These commissions (or forms of one general commission) show that now—at the present time—we are to be busy following the final command of the Lord, given  before He ascended back to the Father in heaven. These are the “marching orders” for His soldiers as they live on earth during this age. Are we fulfilling Christ’s will in this matter? Do we take this as an essential statement of His desire for His followers who remain on earth until He returns in the clouds for His own (1 Thessalonians 4:14-18)?

Now is the time to do something to fulfill this privilege of being His representatives on earth, for we don’t know how much time we have left before He comes in flaming fire to render judgment on those who do not know God or obey the gospel of Christ Jesus and when he arrives to be glorified by all who belong to Him and are waiting for Him (2 Thessalonians 1:7-10). Besides this, we don’t know when our life on earth will cease by death and thereby end all opportunity to live for Christ here.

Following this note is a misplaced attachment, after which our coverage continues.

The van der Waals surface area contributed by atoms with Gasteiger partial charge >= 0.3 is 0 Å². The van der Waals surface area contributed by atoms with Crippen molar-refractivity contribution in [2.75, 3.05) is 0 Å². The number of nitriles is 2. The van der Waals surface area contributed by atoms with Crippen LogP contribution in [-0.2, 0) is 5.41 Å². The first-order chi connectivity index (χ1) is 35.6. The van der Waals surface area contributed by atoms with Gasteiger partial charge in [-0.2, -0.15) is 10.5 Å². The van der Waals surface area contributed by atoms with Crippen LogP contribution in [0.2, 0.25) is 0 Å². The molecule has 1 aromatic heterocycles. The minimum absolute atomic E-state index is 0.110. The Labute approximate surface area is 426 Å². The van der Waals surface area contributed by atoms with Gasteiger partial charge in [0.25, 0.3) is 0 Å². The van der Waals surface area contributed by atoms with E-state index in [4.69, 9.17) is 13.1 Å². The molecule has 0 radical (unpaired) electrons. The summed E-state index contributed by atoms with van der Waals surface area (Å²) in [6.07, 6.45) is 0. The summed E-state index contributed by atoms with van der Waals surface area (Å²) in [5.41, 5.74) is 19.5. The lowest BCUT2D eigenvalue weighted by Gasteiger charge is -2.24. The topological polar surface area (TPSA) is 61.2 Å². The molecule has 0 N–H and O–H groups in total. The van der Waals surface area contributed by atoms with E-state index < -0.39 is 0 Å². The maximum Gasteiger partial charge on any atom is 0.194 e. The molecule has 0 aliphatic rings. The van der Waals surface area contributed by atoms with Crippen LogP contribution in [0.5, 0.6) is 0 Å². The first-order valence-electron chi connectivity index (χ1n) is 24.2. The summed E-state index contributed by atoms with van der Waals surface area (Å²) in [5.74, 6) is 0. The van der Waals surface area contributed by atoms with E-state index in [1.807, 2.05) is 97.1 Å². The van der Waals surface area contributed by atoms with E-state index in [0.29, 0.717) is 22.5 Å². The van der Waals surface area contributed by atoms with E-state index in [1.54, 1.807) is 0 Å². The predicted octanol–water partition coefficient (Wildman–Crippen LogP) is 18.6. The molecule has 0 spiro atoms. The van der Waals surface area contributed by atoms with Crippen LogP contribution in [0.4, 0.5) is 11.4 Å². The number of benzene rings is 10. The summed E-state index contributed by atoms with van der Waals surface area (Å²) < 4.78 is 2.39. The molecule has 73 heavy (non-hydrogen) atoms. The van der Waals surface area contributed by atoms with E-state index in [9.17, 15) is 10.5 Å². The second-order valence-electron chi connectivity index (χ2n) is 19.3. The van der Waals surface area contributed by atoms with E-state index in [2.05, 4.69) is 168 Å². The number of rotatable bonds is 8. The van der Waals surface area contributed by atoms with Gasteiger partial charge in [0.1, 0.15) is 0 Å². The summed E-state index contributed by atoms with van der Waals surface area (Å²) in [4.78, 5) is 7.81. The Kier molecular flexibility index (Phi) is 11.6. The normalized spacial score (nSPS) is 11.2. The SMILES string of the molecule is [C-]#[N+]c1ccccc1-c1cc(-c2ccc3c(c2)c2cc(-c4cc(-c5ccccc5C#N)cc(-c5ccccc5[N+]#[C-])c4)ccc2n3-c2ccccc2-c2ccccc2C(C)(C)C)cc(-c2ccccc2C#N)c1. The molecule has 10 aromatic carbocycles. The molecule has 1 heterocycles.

1.    Love for God and Others is the Greatest Virtue

We realize that God’s love for us is a great demonstration of His peerless character. Thus we read, “God so loved the world, that He gave His only begotten Son, that whoever believes in Him shall not perish, but have eternal life” (John 3:16). So basic is the love of God to His character that we read, “God is love” (1 John 4:8, 16). The result of God’s love for us and of His choice of us is that we can be His children: “See how great a love the Father has bestowed on us, that we would be called children of God; and such we are” (1 John 3:1; cf. Ephesians 1:4-5; 2:4; 3:17-19; Titus 3:4).